This article is part of a series on Taoism
Dao (Tao) · De (Te) · Wuji · Taiji · Yin-Yang · Wu Xing · Qi · Neidan · Wu wei
Laozi (Tao Te Ching) · Zhuangzi · Liezi · Daozang
Three Pure Ones · Guan Shengdi · Eight Immortals · Yellow Emperor · Xiwangmu · Jade Emperor · Chang'e · Other deities
Laozi · Zhuangzi · Zhang Daoling · Zhang Jue · Ge Hong · Chen Tuan
Tianshi Dao · Shangqing · Lingbao · Quanzhen Dao · Zhengyi Dao · Wuliupai
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Taoism (also spelled Daoism) refers to a philosophical or religious tradition in which the basic concept is to establish harmony with the Tao (道), which is the mechanism of everything that exists. The word "Tao" (or "Dao", depending on the romanization scheme) is usually translated as "way", "path" or "principle", although the word literally means "nature" as in the nature of all things as well as the natural world. Taoism had not only a profound influence on the culture of China, but also on neighboring countries. While the philosophical Taoism is not institutionalized, the religious Taoism is institutionalized and present in multiple countries. Taoist philosophy is deeply rooted in contemporary China, and is an unavoidable part of modern Chinese life.[1]

Taoist propriety and ethics emphasize the Three Jewels of the Tao: compassion, moderation, and humility, while Taoist thought generally focuses on nature, the relationship between humanity and the cosmos (天人相应); health and longevity; and wu wei (action through inaction). Harmony with the Universe, or the source thereof (Tao), is the intended result of many Taoist rules and practices.

Reverence for ancestor spirits and immortals is common in popular Taoism. Organized Taoism distinguishes its ritual activity from that of the folk religion, which some professional Taoists (Dàoshi) view as debased. Chinese alchemy (including Neidan), astrology, cuisine, Zen Buddhism, several Chinese martial arts, traditional Chinese medicine, feng shui, and many styles of qigong have been intertwined with Taoism throughout history.


Spelling and pronunciation

The Dai Temple at Mount Tai, one of the holiest mountains in China

English-speakers ongoingly debate the preferred romanization of the words "Daoism" and "Taoism". The root Chinese word "way, path" is romanized tao in the older Wade–Giles system and dào in the modern Pinyin system. In linguistic terminology, English Taoism/Daoism is a calque formed from the Chinese loanword tao/dao "way; route; principle" and the native suffix -ism. The sometimes heated arguments over Taoism vs. Daoism involve sinology, phonemes, loanwords, and politics – not to mention whether Taoism should be pronounced /ˈt.ɪzəm/ or /ˈd.ɪzəm/.

Daoism is consistently pronounced /ˈd.ɪzəm/, but English speakers disagree whether Taoism should be /ˈd.ɪzəm/ or /ˈt.ɪzəm/. In theory, both Wade-Giles tao and Pinyin dao are articulated identically, as are Taoism and Daoism. An investment book titled The Tao Jones Averages (a pun on the Dow Jones Indexes) illustrates this /daʊ/ pronunciation's widespread familiarity.[2] In speech, Tao and Taoism are often pronounced /ˈtaʊ/ and ˈtaʊ.ɪzəm/, reading the Chinese unaspirated lenis ("weak") /t/ as the English voiceless stop consonant /t/. Lexicography shows American and British English differences in pronouncing Taoism. A study of major English dictionaries published in Great Britain and the United States found the most common Taoism glosses were /taʊ.ɪzəm/ in British sources and /daʊ.ɪzəm, taʊ.ɪzəm/ in American ones.[3]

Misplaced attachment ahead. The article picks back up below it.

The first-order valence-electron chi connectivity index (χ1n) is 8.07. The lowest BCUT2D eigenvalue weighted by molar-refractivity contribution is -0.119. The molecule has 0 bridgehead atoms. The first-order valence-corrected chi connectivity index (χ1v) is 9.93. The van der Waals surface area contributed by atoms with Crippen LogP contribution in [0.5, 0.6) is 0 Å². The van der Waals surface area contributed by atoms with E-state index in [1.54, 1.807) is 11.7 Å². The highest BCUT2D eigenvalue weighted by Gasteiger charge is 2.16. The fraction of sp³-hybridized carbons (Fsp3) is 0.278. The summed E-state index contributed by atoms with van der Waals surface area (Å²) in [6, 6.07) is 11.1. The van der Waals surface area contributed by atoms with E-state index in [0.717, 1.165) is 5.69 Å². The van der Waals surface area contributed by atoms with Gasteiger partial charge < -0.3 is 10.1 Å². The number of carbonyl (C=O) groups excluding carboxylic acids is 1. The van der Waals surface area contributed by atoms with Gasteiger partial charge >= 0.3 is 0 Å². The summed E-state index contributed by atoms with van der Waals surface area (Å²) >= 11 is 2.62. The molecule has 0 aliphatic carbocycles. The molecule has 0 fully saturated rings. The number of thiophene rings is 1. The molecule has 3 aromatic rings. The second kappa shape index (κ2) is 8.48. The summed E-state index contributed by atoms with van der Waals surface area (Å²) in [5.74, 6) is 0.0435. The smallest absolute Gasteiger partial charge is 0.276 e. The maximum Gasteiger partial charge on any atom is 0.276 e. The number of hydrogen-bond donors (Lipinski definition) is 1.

There is debate over how, and whether, Taoism should be categorized. Livia Kohn divided it into the following three categories:[4]

  1. Philosophical Taoism (Daojia (Pinyin: Dàojiā) 道家) – A philosophical school based on the texts Dao De Jing (道德經) and Zhuangzi (莊子);
  2. Religious Taoism (Daojiao (Pinyin: Dàojiào) 道敎) – A family of organized Chinese religious movements originating from the Celestial Masters movement during the late Han Dynasty and later including the "Orthodox" (Zhengyi 正一) and "Complete Reality" (Quanzhen 全眞) sects, which claim lineages going back to Lao Zi (老子) or Zhang Daoling in the late Han Dynasty;
  3. Folk Taoism – The Chinese folk religion.

This distinction is complicated by hermeneutic (interpretive) difficulties in the categorization of Taoist schools, sects and movements.[5] Some scholars believe that there is no distinction between Daojia and Daojiao.[6] According to Kirkland, "most scholars who have seriously studied Taoism, both in Asia and the West, have finally abandoned the simplistic dichotomy of Tao-chia and Tao-chiao, 'philosophical Taoism' and 'religious Taoism.'"[7]

Hansen states that the identification of "Taoism" as such first occurred in the early Han Dynasty when dao-jia was identified as a single school.[8] The writings of Laozi and Zhuangzi were linked together under this single tradition during the Han Dynasty, but notably not before.[9] It is unlikely that Zhuangzi was familiar with the text of the Daodejing.[10][11] Additionally, Graham states that Zhuangzi would not have identified himself as a Taoist, a classification that did not arise until well after his death.[11]

Taoism does not fall strictly under an umbrella or a definition of an organized religion like the Abrahamic traditions, nor can it purely be studied as the originator or a variant of Chinese folk religion, as much of the traditional religion is outside of the tenets and core teachings of Taoism.[12] Robinet asserts that Taoism is better understood as a way of life than as a religion, and that its adherents do not approach or view Taoism the way non-Taoist historians have done.[13] Henri Maspero noted that many scholarly works frame Taoism as a school of thought focused on the quest for immortality.[14]